Britannia, the UK’s second largest building society, yesterday revealed it was in preliminary talks with Co-operative Bank. It admitted the talks were in the early stages, but did not rule out a “merger of strong equals”.
Britannia chief executive Neville Richardson says the mutual and the co-operative did not need to merge but that both know they could be more successful by coming together.
In its interim results, Britannia posted a significant dip in profits of 40 per cent, which it attributed to arrears with its intermediary mortgage lender, Platform.
The rating agency says it will not be taking action on either groups’ assets due to the current uncertainty of the situation and markets as a whole.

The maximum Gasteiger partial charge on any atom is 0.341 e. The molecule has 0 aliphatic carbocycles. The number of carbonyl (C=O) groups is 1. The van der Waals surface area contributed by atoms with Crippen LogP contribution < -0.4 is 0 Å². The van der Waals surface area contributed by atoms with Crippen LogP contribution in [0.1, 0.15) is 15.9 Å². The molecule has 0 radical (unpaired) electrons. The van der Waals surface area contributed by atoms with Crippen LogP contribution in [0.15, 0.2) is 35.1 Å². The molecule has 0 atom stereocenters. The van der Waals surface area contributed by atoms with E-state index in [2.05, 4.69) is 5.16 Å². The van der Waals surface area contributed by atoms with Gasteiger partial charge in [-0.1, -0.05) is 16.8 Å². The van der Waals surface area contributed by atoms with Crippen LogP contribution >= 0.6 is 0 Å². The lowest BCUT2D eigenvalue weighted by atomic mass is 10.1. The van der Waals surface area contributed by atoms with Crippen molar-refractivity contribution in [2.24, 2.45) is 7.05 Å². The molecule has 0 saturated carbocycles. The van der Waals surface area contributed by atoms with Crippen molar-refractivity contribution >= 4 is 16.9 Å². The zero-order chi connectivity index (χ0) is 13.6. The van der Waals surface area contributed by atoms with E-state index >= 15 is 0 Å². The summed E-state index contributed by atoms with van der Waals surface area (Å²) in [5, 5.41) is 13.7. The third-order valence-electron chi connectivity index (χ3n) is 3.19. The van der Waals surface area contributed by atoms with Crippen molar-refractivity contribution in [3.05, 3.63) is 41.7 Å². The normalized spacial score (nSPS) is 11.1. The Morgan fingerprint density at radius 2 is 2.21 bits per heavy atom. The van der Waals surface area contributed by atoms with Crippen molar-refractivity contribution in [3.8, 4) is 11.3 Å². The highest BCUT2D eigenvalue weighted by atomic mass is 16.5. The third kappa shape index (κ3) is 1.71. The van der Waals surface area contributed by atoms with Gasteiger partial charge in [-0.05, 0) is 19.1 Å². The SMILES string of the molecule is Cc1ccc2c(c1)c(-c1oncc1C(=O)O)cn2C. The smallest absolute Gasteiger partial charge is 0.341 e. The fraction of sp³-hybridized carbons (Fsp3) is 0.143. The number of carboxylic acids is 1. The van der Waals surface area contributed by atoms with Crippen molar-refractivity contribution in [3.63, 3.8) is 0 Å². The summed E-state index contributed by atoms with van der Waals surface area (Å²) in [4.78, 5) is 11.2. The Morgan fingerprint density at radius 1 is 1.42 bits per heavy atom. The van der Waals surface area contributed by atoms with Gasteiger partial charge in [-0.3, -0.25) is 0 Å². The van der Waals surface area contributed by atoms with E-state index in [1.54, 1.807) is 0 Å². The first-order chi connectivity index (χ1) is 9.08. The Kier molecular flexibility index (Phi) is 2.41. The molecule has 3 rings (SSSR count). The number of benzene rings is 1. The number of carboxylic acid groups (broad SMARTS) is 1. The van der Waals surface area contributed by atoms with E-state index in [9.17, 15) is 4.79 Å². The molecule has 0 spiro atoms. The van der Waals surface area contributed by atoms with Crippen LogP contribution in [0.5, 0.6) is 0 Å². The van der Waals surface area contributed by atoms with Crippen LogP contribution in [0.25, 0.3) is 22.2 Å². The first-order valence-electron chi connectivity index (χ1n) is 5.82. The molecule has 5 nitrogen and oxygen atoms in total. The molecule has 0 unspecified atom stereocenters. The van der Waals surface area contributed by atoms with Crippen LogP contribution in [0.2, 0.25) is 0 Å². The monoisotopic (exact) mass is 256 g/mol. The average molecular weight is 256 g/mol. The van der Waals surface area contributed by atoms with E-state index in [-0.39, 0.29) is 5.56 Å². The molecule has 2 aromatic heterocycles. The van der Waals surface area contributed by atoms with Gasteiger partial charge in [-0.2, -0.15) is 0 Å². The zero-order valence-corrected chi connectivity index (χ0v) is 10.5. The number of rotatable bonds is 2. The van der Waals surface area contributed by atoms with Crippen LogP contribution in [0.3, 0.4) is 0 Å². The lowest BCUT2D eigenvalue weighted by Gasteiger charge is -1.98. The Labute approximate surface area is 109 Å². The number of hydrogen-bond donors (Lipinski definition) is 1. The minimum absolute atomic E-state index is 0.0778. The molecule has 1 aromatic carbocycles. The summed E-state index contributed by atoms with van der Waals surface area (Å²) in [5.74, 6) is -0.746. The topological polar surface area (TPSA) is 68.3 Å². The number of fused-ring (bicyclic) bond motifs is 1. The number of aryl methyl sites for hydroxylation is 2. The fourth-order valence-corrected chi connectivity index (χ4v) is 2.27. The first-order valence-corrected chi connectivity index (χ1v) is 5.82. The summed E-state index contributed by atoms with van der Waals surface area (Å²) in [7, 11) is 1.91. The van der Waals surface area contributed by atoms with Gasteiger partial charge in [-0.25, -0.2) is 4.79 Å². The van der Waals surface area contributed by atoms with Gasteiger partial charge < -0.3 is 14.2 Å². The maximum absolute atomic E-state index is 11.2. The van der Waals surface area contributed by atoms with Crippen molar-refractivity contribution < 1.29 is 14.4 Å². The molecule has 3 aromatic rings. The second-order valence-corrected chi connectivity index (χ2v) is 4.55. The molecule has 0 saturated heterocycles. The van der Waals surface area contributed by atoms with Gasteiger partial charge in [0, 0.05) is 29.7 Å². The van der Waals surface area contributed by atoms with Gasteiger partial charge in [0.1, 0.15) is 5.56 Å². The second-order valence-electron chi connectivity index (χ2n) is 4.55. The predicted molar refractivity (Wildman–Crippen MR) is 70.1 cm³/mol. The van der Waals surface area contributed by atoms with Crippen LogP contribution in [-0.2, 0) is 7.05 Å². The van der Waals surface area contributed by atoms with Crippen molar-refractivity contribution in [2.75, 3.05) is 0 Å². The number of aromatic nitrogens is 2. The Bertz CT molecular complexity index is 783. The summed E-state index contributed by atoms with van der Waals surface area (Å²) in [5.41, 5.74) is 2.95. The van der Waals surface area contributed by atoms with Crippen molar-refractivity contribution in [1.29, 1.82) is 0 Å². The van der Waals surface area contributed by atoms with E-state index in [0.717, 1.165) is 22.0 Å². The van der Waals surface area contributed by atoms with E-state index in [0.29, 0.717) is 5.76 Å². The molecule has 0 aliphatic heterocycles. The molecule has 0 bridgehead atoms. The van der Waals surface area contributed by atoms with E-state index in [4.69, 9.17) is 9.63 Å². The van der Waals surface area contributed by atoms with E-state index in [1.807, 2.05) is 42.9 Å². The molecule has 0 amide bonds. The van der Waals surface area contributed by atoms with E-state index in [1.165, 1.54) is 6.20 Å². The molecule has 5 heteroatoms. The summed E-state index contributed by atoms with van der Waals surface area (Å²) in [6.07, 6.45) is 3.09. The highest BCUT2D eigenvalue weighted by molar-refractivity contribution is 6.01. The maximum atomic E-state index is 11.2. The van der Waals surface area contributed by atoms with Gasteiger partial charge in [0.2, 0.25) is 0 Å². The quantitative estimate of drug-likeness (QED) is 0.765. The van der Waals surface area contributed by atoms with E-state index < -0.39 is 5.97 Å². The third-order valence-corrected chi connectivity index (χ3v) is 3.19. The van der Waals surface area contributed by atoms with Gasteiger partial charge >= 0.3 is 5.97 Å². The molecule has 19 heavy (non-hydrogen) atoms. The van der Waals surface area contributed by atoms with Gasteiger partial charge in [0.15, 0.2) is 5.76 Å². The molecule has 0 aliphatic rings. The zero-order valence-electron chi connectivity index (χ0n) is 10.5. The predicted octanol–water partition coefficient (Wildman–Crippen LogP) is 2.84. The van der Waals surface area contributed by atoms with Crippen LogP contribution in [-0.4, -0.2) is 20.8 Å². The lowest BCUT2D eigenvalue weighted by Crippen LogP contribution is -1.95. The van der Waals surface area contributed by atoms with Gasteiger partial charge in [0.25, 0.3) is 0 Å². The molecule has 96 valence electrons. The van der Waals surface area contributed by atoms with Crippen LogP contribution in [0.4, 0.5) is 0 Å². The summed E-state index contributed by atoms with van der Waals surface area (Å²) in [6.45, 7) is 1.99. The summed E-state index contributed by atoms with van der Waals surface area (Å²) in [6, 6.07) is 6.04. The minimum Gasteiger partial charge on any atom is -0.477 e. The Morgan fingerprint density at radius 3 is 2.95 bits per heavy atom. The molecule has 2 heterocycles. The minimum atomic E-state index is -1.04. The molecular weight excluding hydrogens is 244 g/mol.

Currently UK legislation does not allow a merger of a building society and a co-operative entity although Moody’s says it understands that a bill is currently in Parliament that would allow this to occur.
The Co-operative Bank is currently rated A2/P-1/C with a stable outlook.
Britannia Building Society is rated A2/P-1/C+ and is on review for
However, Moody’s commented that were the talks to advance further then its analysis would focus on a number of areas in particular. Moody’s noted that on the upside the potential merger would provide The Co-operative Bank with a substantially larger distribution network through which to distribute its wider product range, and the potential merger would also create a stronger mutual franchise across the UK.
However, the agency also noted that the financial and funding implications of this transaction, in particular for Britannia’s Platform loan book that is partially funded through the securitisation market, will be an important consideration were it to go ahead.